Progress is being able to get up and feel content in the morning. No matter what comes my way, I am happy that I’ve given it my best shot.

And this is where I want to be. And this is my choice. I’m happy. I’m not living in in a situation where it’s out of my control. It’s bringing back the control into your hands and your life. And no, this is what I choose.

Allison: And I just ask for clarification. So people confuse the two. So they may want to change. But they’re not making progress towards that. Is that what I’m understanding you to say?

Kelly: Yeah, absolutely. They may want to change or confuse change with, you know, changes, the only constant they may think, okay, change is not something that they can measure, you know, it’s things may change by osmosis, lots of us think that they think it’s going to happen, I’ll just trudge through and see what happens. So that’s not progress. If you are in a relationship for 3040 50 years, and you’re waiting for osmosis to happen. It’s not progress. Progress. Is you getting up in defining what the day looks like for you.

Allison: Thank you. Our, our beliefs, our behaviors shape, how we show up in relationships, can you share your philosophy on that?

Kelly: Yes, so I think for me initially being authentic. And that has so many layers, you know, even in friendship, friendships that we have for decades, even family we can have on a mask.

Being authentic, is being able to have those difficult conversations, being able to address the elephant in the room, and still be friends still sit at the table and be authentic and say, “You know what? I beg to differ. But I still love you.”

And quite often people fail at those relationships because they think if we have a different outlook, then we should go in different directions.

Allison: Do you find that there’s a couple of techniques that help people to find where they cannot be aligned but still continue forward together?

Kelly: I think it depends on personality or character quite honestly, Allison, because there are characters out there that are black and white. And there are others that feel you know, life is an adventure, let’s embrace things and the more I learn, the more change are implemented in my life, the better I am. So it depends on the characters we encounter. And sometimes, as individuals for myself…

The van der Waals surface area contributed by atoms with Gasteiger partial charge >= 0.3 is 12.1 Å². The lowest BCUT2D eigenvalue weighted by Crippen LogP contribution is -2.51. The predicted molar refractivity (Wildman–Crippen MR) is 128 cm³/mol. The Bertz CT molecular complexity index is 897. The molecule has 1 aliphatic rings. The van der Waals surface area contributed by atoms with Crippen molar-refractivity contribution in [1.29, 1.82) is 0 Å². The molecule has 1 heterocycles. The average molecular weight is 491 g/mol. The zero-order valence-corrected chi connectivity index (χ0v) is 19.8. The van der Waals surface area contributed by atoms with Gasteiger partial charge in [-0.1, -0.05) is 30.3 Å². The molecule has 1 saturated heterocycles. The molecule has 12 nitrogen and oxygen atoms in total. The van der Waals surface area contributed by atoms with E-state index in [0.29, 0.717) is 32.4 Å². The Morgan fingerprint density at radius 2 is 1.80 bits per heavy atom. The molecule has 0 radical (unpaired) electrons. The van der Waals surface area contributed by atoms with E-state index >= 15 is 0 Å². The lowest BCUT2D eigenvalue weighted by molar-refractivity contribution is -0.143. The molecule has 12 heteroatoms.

I meet people that are rigid or set in a box and I feel maybe it’s my opportunity to show them something, not verbally but with my character and my presence that there is another way you can explore.

You can open up a whole new avenue without bashing someone. It’s in the way you engage.

Allison: Let’s talk about a little bit about goal setting. I think that that kind of goes around behaviors and beliefs to what’s, what are some of the reasons that keeps people from achieving goals that they’ve set for themselves?

Kelly: I think the number one is procrastination. And also we have we have the big dream, like, I want to be a millionaire by the time I’m 40. have, you know, the likes of it.

The biggest setback to achieving goals is procrastination, and not breaking down the big dream into the actual tasks that we need to align with. You have to be strategic about it.

 So yeah, “I want to be a millionaire. And I’m 40.”

But again, they’re thinking, “Okay, I probably will, you know, just move in the direction that I’m moving, and it will happen.”

You have to be strategic about it. You have to have a plan: Okay, I’m going to get a good education. And this education is going to give me a job that has that level of income.

Or I’m producing a patent, or I’m producing a product, and this is going to be my grace, my net, this is what I would make in a year, this is what I’m going to make in Kenya, and you moving towards that. And it’s the same with any other goal. It’s measuring your daily task and having a slow attack at it. And the Sundays, obviously, you’re not going to feel like, you know, I’m going to get out and reach for the sky. But at least you know, you are making that trudge towards your big goal. Yeah,